More like 90 Minutes of Darkness.
“Hours of Darkness” is a bit of a misleading title for this Far Cry 5 expansion, considering your primary objective can be completed in just over a single hour. It is (slightly) more Far Cry, though, and it’s heavily focused on stealth. That’s a good thing for gamers like me who just love sneaking through outposts.
The setting here is completely different than Far Cry 5’s fictional Hope County, Montana cultist shooting gallery. You play as Hope County resident Wendell Redler, a Vietnam War veteran who is recounting the tale of how he was shot down behind enemy lines and had to survive as he fought his way to an extraction point. It’s basically Rambo: The Video Game, except much better than Rambo: The Video Game.
Hours of Darkness puts you on an entirely new jungle map to do your Far Cry thing in, filled with new outposts, jungle cats, P.O.W.s to rescue, and enemy soldiers to put down.
As mentioned, you can beeline to your extraction point in just over an hour. However, many distractions will appear on your path that can triple your playtime, and plenty are worth doing. Most notably, several members of your company survived the plane crash and have been taken captive. Rescuing them will add them to your crew much like the Gun for Hire system in Far Cry 5, and their help is quite beneficial during the climactic standoff once you reach your destination. Ubisoft clearly expects us to spend the time doing these sidequests.
Looking out for teammates keeps firefights from being completely mindless.
After completing your mission on Normal Mode, you’ll unlock two more. Survivor Mode is basically the Hard Mode, giving you less health and a smaller inventory. Then there’s Action Movie Mode, an easier experience with more explosions and a bigger inventory.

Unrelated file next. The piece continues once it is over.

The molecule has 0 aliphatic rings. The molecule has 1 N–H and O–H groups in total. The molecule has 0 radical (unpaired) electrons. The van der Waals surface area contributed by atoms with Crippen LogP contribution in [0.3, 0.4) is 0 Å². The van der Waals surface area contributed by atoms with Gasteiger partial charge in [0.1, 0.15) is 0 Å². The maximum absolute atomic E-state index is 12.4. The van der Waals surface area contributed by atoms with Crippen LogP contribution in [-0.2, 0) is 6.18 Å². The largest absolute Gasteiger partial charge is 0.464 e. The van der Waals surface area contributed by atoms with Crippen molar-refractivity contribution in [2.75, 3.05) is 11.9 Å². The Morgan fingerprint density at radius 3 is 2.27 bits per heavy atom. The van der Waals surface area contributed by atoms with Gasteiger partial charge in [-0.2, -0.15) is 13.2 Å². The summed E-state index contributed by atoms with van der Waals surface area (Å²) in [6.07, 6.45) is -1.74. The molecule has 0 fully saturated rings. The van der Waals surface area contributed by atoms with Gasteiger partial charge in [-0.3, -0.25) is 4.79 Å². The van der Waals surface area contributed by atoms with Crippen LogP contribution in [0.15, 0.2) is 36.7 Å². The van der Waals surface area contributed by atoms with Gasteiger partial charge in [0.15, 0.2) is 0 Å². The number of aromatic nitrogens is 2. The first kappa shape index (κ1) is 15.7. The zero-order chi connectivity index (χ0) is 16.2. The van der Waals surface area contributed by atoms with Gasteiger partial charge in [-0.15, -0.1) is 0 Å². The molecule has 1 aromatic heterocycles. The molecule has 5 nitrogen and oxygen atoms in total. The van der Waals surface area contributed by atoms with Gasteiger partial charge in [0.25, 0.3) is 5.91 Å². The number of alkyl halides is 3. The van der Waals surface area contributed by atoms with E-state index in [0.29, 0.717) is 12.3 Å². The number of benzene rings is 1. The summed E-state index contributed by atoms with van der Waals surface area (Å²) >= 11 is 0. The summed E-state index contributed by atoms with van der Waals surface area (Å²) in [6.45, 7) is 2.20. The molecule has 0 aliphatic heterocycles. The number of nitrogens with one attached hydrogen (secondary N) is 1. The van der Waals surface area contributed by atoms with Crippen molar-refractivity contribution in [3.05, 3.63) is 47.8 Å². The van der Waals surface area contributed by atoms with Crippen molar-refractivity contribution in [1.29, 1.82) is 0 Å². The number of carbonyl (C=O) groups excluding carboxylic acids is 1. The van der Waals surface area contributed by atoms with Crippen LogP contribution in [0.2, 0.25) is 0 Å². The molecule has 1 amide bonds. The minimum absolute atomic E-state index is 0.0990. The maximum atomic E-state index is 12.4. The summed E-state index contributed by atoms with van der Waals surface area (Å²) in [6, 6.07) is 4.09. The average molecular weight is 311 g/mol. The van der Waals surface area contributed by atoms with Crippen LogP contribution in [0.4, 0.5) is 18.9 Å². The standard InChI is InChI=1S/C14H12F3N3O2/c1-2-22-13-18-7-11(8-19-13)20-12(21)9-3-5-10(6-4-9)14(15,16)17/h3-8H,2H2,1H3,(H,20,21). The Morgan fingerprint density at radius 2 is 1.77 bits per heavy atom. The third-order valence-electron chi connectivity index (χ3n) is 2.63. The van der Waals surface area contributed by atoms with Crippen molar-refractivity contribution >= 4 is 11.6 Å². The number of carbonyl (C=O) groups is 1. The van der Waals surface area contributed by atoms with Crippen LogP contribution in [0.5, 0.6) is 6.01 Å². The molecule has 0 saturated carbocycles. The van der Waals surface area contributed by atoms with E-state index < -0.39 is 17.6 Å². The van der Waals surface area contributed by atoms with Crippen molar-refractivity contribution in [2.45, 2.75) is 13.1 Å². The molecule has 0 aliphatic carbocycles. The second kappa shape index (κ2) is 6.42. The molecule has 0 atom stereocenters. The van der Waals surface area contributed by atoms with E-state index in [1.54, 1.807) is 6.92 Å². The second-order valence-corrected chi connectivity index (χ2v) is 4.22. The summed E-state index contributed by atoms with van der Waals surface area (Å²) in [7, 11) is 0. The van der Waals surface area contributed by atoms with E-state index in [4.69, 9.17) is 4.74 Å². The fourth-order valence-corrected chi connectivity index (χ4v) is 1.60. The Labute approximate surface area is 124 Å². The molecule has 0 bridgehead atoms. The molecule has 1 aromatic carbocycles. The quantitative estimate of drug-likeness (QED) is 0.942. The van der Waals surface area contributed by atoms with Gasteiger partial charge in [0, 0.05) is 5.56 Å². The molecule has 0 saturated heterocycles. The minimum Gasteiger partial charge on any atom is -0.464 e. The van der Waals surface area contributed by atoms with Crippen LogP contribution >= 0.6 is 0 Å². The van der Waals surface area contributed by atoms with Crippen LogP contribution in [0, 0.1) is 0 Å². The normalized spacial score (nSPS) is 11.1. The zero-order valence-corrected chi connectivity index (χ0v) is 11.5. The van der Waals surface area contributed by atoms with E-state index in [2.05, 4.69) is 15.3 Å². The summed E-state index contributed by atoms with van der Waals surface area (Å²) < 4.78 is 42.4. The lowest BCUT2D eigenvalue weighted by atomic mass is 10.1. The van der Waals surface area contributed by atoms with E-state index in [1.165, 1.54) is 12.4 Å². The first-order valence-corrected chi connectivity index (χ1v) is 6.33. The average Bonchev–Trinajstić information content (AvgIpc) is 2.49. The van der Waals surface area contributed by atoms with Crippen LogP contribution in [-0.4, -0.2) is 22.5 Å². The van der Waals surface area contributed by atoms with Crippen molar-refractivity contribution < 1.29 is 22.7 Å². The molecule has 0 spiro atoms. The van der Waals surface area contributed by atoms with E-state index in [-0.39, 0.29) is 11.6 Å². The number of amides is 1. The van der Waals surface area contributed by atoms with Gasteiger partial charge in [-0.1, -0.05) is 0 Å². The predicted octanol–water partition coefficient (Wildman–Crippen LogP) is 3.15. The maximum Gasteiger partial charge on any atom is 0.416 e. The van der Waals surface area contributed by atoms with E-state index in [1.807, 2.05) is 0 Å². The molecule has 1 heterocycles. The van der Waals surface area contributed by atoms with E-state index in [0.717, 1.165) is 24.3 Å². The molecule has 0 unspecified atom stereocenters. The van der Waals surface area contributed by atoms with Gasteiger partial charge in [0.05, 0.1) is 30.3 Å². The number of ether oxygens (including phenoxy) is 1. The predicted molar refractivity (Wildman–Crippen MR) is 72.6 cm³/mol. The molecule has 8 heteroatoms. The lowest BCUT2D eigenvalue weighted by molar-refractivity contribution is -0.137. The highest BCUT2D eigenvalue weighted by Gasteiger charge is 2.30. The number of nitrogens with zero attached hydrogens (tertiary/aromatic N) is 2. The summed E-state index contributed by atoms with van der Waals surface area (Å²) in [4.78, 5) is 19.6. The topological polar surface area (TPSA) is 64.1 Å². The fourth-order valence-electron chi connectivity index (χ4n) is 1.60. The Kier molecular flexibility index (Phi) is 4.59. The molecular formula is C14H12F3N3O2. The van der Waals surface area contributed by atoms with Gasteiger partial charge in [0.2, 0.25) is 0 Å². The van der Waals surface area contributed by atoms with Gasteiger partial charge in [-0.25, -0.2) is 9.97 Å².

One big difference between Hours of Darkness and Far Cry 5 propper is that your buddies aren’t invincible – even after you’ve rescued them they can be permanently killed in combat. So in order to leave no man behind, you’ll need to keep an eye on their health and be ready to revive them if they go down. They can also revive you – even more incentive to keep them in mind. I like that extra level of team management because it gives you a little more to think about, keeping firefights from being completely mindless.
A new perk system also significantly changes the gameplay in this expansion. As you make stealth kills you’ll activate perks like faster movement and automatic enemy tagging, but if you are spotted by the enemy you’ll lose the perks. Since these benefits are gained by using stealth, it’s pretty clear how the developers want you to play Hours of Darkness. While I do like this perk system – especially since I like to play stealthily anyway – one of the major drawbacks is that when you don’t have any perks activated you feel painfully slow. If you happen to end a firefight without any perks, you’re in for a long walk to your next encounter, and that’s kind of a bummer.
Even in those slow moments, my spirits were lifted by a North Vietnamese woman who shouts propaganda at you from radios scattered about the jungle bases. Destroying all the radios is one of your extra tasks, but I hated to do so because her threats were so amusing. In menacing broken English she baits you with things like, “We have your friends. No one is coming to save you, American. You die alone in the jungle!” Okay, it looks dark when you write it out like that, but the delivery makes it funny.
As for weapons, Vietnam War-era guns have supposedly been added, but I couldn’t tell you the difference between them and the regular Far Cry 5 arsenal.